Ben Gibbard: Former Lives
Rating: 3.5 out of 5 stars
Benjamin Gibbard, lead singer and songwriter of Death Cab For Cutie, is one of those guys who can’t seem to let a year go by without getting involved in some sort of recording project. It’s a work ethic that is common among the early 2000’s indie-rock wunderkinds, guys like James Mercer and Conor Oberst whose songwriting engines are far too fertile to be contained by a single band.
That’s why it’s somewhat surprising that it’s taken so long for Gibbard to get around to recording a solo album. He has insisted in interviews that Former Lives, his maiden solo voyage, is not in any way a sign that Death Cab is on the outs. It’s easy to believe him, because the do-it-yourself, unfussy nature of the recordings definitely suggests a benign one-off rather than a bold new direction.
Yet Gibbard’s craftsmanship as a songwriter keeps anything from getting too loose. Even when the musical setting is as ramshackle as the acoustic stroll of “Teardrop Windows” or the rockabilly stomp of “A Hard One To Know,” it’s still easy to imagine him taking the time to make sure every rhyme and chord change is chosen for precise impact.
Gibbard finds a kindred spirit for a duet partner in Aimee Mann, and the rumbling “Bigger Than Love” is one of the album’s highlights, suggesting the pair could be a George Jones and Tammy Wynette for a new generation. There is a subtle disconnect elsewhere on Former Lives between the breeziness of the music and the meticulousness of the lyrics. Even when mariachi horns roll through on “Something’s Rotting (Campfire),” Gibbard’s dissection of a rotting soul is conducted with a sharp scalpel.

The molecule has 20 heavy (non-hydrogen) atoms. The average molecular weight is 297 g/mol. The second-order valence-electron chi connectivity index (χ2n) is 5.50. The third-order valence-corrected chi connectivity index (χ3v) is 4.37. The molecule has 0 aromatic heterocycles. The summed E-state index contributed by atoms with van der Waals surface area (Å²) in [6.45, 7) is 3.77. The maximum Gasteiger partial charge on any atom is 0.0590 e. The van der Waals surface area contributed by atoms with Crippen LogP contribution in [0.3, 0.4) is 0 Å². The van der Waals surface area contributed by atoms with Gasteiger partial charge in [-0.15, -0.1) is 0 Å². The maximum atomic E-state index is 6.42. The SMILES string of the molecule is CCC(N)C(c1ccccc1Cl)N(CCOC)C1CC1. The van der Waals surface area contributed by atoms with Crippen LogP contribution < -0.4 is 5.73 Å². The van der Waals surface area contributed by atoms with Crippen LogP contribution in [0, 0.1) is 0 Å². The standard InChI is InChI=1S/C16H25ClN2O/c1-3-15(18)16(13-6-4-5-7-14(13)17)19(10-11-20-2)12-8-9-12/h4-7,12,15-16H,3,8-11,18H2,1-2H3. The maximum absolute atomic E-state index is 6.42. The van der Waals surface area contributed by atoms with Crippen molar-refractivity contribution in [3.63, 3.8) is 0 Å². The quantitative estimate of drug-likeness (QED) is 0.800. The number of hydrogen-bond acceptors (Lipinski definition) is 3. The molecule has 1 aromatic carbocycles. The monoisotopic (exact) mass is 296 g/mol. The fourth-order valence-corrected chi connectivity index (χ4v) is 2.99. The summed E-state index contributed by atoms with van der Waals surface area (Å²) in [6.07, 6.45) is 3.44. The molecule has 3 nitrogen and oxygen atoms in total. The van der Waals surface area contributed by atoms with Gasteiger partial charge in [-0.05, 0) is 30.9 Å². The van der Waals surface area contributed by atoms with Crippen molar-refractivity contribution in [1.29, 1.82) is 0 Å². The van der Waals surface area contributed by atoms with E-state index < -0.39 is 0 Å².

For songs that the composer claims to have written over an eight-year period, they hang together pretty well as a cohesive album. Most deal with relationships in disarray, such as “Dream Song,” which explores the dark side of romance much like Bruce Springsteen’s songs from Tunnel Of Love. Many of the characters Gibbard creates are wracked by insomnia and want to hide away from their past; the final salvo of “Broken Yolk In A Western Sky” is typical of the wistful mood: “I faded into your past.”
Former Lives rolls along with solidly steady results, but there aren’t too many songs that stand out. There are some great moments here and there, like the golden harmonies on “Duncan, Where Have You Gone” and Gibbard’s lovely vocal performance on the demo-like closer “Building A Fire.” This album won’t make anybody trade in their copies of Transatlanticism, but it will tide Gibbard’s fans over quite nicely until his next release, which, knowing him, won’t be too long from now.